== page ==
"The millions of people who suffer hard and long with excruciating depressions will recognize themselves in these pages.... Speaking of Sadness provides an open challenge to wrestle with the difficult questions."--Martha Manning, The New York Times Book Review
"A careful, honest writer, Karp has produced a classic equal to William Styron's Darkness Visible and Clifford Beers' A Mind That Found Itself. Highly recommended for sufferers, would-be healers, and anyone interested in the effects of depression."--Library Journal
"Finally a book from the inside, poignant in its choice of the word 'suffering' in its very title, by a scholar who admits to knowing this aspect of the human condition in his own person and has seen beyond the superstition of the 'medical model,' expressed in the lived experience of real and beautifully articulate people who, like himself, have been there."--Kate Millett, author of The Loony Bin Trip
"Karp's provocative insights flash a beam of light on the dark canyon of depression."--Carolyn Ellis
"David Karp has written a wise and perceptive book about the most pervasive mental health problem in our society. Intelligently integrating his own experience with 50 interviews, Karp sheds new light on the darkness of depression. This accessible and well-written book resonates with rich voices and personal honesty, providing a rare insider's view of the social reality of depression."--Peter Conrad, Harry Coplan Professor of Social Sciences, Brandeis University
"A milestone in the area. It not only adroitly informs us of the clinical side of depression, but adds immeasurably to our knowledge by conveying depression's ordinary, experiential contours. Drawing on a remarkable series of interviews with fifty depressed men and women, Karp tells us how depression is actually lived. From poignant accounts of illness and identity to everyday concerns with the meaning of medication and the impact on family and friends,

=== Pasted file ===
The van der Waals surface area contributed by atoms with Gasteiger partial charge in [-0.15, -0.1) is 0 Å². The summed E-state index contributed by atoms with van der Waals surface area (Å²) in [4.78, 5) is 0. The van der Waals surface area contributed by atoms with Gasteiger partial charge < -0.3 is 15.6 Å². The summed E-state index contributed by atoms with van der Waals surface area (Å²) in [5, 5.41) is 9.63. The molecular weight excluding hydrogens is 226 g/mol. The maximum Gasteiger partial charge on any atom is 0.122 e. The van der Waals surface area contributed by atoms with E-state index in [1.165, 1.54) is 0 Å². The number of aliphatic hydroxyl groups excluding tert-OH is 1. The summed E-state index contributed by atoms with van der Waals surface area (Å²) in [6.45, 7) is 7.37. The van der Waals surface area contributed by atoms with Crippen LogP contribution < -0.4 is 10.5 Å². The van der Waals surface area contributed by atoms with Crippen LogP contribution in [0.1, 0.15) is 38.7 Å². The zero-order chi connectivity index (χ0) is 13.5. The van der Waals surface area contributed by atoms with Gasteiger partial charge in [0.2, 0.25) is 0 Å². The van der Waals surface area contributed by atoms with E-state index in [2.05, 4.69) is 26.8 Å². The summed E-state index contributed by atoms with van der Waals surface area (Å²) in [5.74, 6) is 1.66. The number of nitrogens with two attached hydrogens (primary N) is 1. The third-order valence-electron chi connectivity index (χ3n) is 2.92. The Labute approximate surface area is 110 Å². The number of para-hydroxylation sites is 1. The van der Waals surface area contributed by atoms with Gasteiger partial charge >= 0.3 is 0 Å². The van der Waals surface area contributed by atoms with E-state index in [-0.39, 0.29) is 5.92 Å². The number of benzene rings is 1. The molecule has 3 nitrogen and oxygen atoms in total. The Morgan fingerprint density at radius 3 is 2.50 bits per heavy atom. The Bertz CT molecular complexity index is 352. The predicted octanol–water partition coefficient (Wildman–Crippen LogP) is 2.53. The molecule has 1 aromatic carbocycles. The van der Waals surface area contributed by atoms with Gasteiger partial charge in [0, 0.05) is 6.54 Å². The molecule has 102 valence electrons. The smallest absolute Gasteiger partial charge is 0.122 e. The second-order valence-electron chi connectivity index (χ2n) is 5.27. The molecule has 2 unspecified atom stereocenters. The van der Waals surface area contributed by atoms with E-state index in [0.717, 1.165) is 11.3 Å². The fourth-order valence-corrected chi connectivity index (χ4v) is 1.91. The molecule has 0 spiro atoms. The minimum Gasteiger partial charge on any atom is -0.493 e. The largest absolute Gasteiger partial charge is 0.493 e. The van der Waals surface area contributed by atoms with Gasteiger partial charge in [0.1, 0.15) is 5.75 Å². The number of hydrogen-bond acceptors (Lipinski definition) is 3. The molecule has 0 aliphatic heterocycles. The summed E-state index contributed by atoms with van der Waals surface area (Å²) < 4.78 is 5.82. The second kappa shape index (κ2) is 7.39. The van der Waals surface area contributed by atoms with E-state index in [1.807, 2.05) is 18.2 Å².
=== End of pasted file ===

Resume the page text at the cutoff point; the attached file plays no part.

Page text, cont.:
Speaking of Sadness insightfully communicates the personal side of illness and thus speaks to us all."--Jay Gubrium, University of Florida
"Destined to become a classic. Eloquently written, carefully documented, richly described, and analytically sound, this book fits all of the criteria of what ethnography is supposed to do. Literally providing a 'portrait of the people' that it describes, the book is moving and deep, while it analytically provides fodder for theoretical development. Perhaps a book such as this could not have been written a decade ago, but today, with the introduction of the
postmodern 'impulse' in ethnography, we are permitted greater liberty in using ourselves, subjectively, as characters in our own science. Speaking of Sadness not only allows the author's voice to speak
loudly, but authoritatively permits the voices of other sufferers of depression to articulate their views."--Patricia Adler, University of Colorado, Boulder and Peter Adler, University of Denver
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About David A. Karp

David A. Karp is Professor of Sociology at Boston College. His earlier books on cities, everyday life, and aging reflect his enduring interest in how people invest their daily worlds with meaning.
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Rating details

207 ratings
3.77 out of 5 stars
5 26% (53)
4 37% (77)
3 29% (59)
2 6% (13)
1 2% (5)